He says that they used to share even their practices without any major conflict. In other words, the cultures were connected in a very peaceful way. In fact, he says that Islam in those medieval ages was more accommodative than Christianity. That Christianity actually persecuted Jews and other Christians who were believed to non-orthodox.

In certain instances, death penalty was resorted to. According to the author, Islam is merciful. Indeed, from a factual historical account, we can truly say that Islam was more tolerant. This is seen from the fact that nowhere are we told of forceful conversions as we are told of early Christianity.

Aslan says that Islam and democracy can still coexist (253). This is true from Iran, Aslan’s homeland. He says that democracy can still co-exist with democracy. This is unlike the feeling of many who feel that democracy is a creation of the west, and therefore not compatible with the Islamic faith.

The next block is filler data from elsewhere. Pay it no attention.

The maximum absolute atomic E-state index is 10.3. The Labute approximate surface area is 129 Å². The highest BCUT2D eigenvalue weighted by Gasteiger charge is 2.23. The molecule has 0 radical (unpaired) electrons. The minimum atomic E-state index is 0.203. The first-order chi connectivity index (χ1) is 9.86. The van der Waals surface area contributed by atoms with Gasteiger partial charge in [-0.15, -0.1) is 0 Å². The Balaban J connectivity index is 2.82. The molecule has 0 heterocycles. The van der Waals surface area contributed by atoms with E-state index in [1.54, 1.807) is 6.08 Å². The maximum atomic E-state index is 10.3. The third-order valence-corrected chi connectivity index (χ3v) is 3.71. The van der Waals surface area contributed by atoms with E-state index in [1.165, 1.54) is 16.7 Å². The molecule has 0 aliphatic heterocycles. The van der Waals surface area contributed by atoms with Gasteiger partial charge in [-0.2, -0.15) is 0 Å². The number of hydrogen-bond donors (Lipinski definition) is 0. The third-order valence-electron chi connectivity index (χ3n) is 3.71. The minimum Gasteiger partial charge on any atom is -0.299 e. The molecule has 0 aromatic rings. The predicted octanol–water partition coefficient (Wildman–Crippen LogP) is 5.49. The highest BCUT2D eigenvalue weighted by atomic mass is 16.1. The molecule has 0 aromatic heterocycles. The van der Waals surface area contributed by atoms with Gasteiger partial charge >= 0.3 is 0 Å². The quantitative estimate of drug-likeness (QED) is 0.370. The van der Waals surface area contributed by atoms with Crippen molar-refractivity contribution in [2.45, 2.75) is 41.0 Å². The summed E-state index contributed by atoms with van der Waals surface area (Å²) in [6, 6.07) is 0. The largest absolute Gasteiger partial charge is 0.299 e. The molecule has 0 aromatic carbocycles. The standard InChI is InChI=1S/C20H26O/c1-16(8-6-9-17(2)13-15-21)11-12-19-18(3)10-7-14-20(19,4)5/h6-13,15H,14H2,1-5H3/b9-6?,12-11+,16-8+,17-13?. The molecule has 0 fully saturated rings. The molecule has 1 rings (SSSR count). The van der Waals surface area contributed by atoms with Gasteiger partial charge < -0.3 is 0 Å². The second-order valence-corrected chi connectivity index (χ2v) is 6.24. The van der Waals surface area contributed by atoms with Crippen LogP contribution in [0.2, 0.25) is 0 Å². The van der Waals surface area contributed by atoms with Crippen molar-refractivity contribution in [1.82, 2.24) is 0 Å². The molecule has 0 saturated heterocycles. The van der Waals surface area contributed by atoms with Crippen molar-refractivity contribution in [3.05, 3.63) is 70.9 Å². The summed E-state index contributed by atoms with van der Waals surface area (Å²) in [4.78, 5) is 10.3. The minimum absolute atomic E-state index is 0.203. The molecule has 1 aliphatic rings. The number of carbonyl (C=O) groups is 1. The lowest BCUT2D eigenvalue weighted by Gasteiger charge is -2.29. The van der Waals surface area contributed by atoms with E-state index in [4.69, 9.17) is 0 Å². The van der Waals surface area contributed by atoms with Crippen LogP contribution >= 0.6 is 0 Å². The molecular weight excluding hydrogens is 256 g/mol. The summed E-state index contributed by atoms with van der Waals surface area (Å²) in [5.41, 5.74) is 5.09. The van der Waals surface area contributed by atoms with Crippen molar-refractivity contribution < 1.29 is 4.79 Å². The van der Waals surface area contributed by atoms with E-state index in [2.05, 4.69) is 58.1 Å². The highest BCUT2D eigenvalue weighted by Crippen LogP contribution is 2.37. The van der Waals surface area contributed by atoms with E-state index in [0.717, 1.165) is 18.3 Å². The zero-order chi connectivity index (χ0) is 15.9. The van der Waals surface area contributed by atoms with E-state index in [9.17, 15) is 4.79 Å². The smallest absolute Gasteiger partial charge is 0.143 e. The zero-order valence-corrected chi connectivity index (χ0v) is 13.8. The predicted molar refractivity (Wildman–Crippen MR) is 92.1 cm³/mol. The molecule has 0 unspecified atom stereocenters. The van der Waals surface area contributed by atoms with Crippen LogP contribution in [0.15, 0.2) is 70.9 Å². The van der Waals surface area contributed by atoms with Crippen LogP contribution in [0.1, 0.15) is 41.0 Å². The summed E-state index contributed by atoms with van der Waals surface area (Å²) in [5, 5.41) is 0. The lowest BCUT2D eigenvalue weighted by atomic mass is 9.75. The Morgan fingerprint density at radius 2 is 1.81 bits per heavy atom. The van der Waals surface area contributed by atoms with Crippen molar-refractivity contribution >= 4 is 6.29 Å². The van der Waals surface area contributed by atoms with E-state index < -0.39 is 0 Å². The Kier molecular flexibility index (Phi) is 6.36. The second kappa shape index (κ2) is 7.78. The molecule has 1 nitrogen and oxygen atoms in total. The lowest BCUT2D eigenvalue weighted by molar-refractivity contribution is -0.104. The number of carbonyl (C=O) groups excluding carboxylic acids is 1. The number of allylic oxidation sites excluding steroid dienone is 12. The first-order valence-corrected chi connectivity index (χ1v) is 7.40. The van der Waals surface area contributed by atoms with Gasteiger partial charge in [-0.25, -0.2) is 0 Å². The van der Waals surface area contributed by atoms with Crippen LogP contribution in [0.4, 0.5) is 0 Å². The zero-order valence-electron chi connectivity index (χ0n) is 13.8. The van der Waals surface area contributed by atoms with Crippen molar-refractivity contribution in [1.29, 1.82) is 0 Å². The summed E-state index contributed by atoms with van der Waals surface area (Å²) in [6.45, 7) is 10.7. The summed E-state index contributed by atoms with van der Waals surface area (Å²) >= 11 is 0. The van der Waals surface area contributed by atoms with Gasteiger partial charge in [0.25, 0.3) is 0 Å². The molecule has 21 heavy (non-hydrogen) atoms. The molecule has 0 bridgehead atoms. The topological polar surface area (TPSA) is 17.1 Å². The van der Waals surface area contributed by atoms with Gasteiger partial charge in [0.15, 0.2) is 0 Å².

This factual presentation by Aslan perhaps explains what is happening today. Many factors in the Islamic world have emotionally based their actions on what true Islam does not stand for. They have managed to capitalize on the death of Muhammed to mislead many.

By this, certain terrorist movements have been borne. This work carefully shows that today’s events are actually a result of what some opinion leaders have wrongly or rightly put in the minds of many.

Conclusion

We have seen that far the mainstream religions have had a controversial relationship with the various states. However, from the facts presented, many people took and have continued to use religion to advance their selfish parochial interests.

It can be said therefore that it is good for a religion to concentrate on its core values of morality and leave the state to do work. However, this does not mean that relationship between the state and religion should not be there.

Works Cited

Aslan, Reza. No God but God. Glenfield: Random House Press, 2005. Print

Moore, Richard. The Formation of a Persecuting Society: Oxford: Blackwell, 1987. Print

Ward, Walter and Carol White. Sources of World Societies, 1: To 1715. Boston: Bedford/st Martins. Print.